Then again, maybe it was just me me delving into the past and Russ delving into the future, which is a rare combination, meaning that the music of the night was a throwback as well as a possible progression into the future of rock.  The second band up was Dead Confederate, a name that conjures up battlefields, graveyards, and double-barreled canons.  When I was in early elementary school, I tricker treated one year in a Confederate uniform.    

Russ and I both felt their set lasted too long, kind of like the after effects of slavery, the Civil War, and Reconstruction.  Their sound was familiar, like museum memorabilia.  They were a heavier, southern Velvet Underground, and while Information Leafblower just named them his new favorite band, I'm not sure exactly why.  They stood around on stage like Bubbles and his white friend from season one of The Wire, except there was distortion surrounding them.  The most interesting thing about Dead Confederate was trying to figure out if their lead singer was a guy or a girl.  It reminded me of the first time one listened to Rush and questioned the gender of Geddy Lee, or it was like discovering the reasons for the south's succession and then feeling a strange sense of guilt rising up one's spine, pushing all that Southern pride against the roof of one's skull.  The result after a few songs was a headache that seemed all too familiar, like the realization that a Confederate soldier's uniform may not have been the best Halloween choice.

Still, they did have one helluva a drummer laying down the beat for the ghosts of grunge music to march over, like Kurt Cobain became friends with Robert E. Lee in death, and all of Lee's defeats and inner battles somehow made Cobain's guitar heavier and more ferocious.

The bottom line for the two opening acts is this: Trances Arc sound better live than they do on their recordings, and Dead Confederate sound better on their recordings than they do live.  Let it also be known that the only reason I was able to remember Trances Arc's name was because their singer gave me a sticker.  I've used that sticker the whole time I've been writing this article, like a middle school yearbook or Facebook.  I keep looking at that sticker like I'm looking up old friends, which sometimes feels as arbitrary as holding onto Confederate money.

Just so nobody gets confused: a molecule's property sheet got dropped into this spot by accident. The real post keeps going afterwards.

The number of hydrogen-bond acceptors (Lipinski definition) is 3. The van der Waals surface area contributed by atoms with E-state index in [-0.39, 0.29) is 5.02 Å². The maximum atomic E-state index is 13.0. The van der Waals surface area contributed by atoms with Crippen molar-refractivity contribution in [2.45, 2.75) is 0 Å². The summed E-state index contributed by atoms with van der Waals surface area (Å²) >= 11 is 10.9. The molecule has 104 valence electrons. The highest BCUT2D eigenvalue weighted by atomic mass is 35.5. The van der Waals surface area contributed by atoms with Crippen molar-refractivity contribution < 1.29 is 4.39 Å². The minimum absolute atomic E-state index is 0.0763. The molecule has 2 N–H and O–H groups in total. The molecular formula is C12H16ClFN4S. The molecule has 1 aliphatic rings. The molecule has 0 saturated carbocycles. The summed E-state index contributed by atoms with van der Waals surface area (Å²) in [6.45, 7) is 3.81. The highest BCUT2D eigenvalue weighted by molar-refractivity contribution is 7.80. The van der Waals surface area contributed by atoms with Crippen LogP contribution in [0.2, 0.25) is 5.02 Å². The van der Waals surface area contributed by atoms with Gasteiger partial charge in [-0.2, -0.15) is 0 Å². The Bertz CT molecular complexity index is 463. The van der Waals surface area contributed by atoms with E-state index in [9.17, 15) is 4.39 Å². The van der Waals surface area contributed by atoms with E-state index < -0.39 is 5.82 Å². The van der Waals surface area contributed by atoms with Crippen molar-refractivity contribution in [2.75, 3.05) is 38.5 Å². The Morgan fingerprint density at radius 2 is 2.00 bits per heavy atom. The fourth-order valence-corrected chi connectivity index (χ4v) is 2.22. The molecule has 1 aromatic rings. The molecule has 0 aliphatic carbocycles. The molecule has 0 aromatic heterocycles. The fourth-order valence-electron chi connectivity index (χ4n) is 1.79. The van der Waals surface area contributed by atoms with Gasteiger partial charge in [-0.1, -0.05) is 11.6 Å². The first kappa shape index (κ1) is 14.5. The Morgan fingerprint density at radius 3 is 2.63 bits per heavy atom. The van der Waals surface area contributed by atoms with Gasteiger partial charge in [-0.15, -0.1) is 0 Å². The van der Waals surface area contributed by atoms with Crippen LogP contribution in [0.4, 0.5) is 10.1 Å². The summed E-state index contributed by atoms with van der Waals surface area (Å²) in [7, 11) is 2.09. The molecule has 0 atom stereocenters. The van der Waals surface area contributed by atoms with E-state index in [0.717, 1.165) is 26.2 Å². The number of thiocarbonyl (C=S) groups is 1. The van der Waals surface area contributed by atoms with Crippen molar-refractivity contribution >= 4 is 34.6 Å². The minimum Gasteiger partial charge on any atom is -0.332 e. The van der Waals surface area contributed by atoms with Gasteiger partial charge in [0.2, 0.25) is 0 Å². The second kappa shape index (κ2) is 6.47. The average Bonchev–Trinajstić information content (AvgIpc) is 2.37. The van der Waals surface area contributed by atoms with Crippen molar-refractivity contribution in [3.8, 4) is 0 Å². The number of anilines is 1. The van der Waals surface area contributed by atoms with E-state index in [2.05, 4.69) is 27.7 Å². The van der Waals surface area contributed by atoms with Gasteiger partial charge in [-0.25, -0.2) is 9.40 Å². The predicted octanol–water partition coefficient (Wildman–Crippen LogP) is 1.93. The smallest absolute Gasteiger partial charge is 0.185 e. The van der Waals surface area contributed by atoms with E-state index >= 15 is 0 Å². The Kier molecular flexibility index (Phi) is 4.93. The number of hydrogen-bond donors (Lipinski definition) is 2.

This week started off with a snow storm that swept up the Atlantic Coast from the south. It hit in Georgia, and it continued up into New York and New England. This tour, headlined by The Whigs, features three Georgia bands, and their route has them going as far north as Boston, where the first shots of the Revolutionary War were fired (roughly). This tour was like seeing a successful invasion of the north. At the beginning of the week, we were buried in snow, I was sitting on my couch under blankets, and the temperature was in the 20s. Today I'm wearing shorts and the temperature is supposed to rise into the 70s. I think rock 'n roll is the reason.

It was my second time seeing The Whigs live in DC. The first time they opened for The Kings of Leon, and the show was at Constitution Hall.  It felt like watching a show inside of the Sandy Creek Nature Center's star globe, a tent that visited all the local schools in Athens, so that students could learn about stars and constellations.  This concert introduced me to The Whigs, and I thought these guys are going to be their own three-pronged constellation.

The Whigs were simply incredible.  Drummer Julian Dorio is a machine.  Guitar player and lead vocalist Parker Gispert is the intense artist on stage, and Tim Deaux is pure energy on bass guitar.  Seriously, imagine if Keith Moon and Mick Jagger had a kid and that kid played bass.  The interesting thing about Gispert and Deaux is that each of them also plays keyboard, and Deaux also unleashed an awesome guitar solo at one point during the show.   They're like Gemini twins that balance out one another--the sex and drugs on one side and the heart and soul on the other.  They also unveiled a new song, "Alabama Stars," which showed that Gispert is stretching his songwriting tendencies beyond their normal habits.  

The clear message from this band is that there are better days before them, and I'm sure Russ' self five years from now could tell us all about them; but I'd rather be surprised watching the present get unwrapped in person.  



The Whigs also brought baseball season with them. They came out on stage to the Tomahawk Chop, and there's nothing more nostalgic than the start of baseball season.  The Whigs, Dead Confederate, and Trances Arc, I thank you for ushering in a new season.  These Leiney's are for you cause we need music too, in order to clean the slate.

Atlanta's record: 0-0